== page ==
From YA Highway Road Trip Wednesday #130: It takes about 12 hours to read a book, but the book spends a lot more time than that in the home, as a doorstop, a place to hide jewelry, even an old-fashioned petal press. Is there anything you do with books before/after you’ve read them?
I love the Road Trip question this week, because I’m a chronic book re-reader, so I keep the books I love very close.
But when I really, really love a book, I also buy a copy to give to the person who MUST read said book. So when my now-husband and I moved in together, we wound up with quite a few duplicates. Just one example is NORWEGIAN WOOD, the fantastic love story by one of my favorite authors, Haruki Murakami.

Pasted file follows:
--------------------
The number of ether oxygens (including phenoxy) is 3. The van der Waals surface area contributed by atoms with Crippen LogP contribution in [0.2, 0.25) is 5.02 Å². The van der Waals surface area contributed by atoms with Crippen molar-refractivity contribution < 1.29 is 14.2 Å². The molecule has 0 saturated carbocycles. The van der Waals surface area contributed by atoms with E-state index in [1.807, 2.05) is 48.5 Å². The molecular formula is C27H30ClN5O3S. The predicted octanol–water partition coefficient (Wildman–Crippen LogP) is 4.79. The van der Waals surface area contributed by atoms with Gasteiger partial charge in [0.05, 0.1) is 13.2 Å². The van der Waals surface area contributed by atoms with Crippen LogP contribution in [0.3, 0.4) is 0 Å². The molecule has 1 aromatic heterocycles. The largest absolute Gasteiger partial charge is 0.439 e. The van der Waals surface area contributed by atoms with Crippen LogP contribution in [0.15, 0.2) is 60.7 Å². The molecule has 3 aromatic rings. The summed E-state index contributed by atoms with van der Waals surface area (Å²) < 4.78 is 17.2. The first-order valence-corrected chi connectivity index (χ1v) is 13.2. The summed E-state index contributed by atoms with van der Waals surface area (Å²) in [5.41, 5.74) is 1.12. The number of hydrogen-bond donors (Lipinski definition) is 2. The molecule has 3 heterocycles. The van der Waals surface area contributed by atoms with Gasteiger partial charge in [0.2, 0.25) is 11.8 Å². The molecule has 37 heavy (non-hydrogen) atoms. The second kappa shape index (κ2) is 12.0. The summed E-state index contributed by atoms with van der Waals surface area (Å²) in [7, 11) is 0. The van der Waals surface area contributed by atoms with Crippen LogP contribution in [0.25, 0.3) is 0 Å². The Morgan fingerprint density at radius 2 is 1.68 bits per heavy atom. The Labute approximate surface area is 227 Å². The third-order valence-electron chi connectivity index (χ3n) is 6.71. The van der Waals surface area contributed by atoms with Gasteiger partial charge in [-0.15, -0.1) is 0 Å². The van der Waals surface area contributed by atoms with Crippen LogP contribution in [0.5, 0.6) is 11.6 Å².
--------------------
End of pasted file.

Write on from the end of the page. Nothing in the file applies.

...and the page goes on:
This book is full of memories of True Love to me, and I still pick it up and re-read the same scene I read back then to my then auditioning-to-be-boyfriend:
So I made up my mind I was going to find someone who would love me unconditionally three hundred and sixty-five days a year.
The scene goes on to describe an act we began to call “strawberry-shortcaking,” whereby a boy brings a girl strawberry shortcake because she asks for it, but when she changes her mind when he arrives with it, and he’s OK with this because he’d do anything for her. The clincher is of course that it must be mutual for it to be True Love, and thus our theory of “mutual strawberry-shortcaking” was born.
And now we have two well-worn copies of Norwegian Wood on our shelf. Not bad, Mr. Murakami.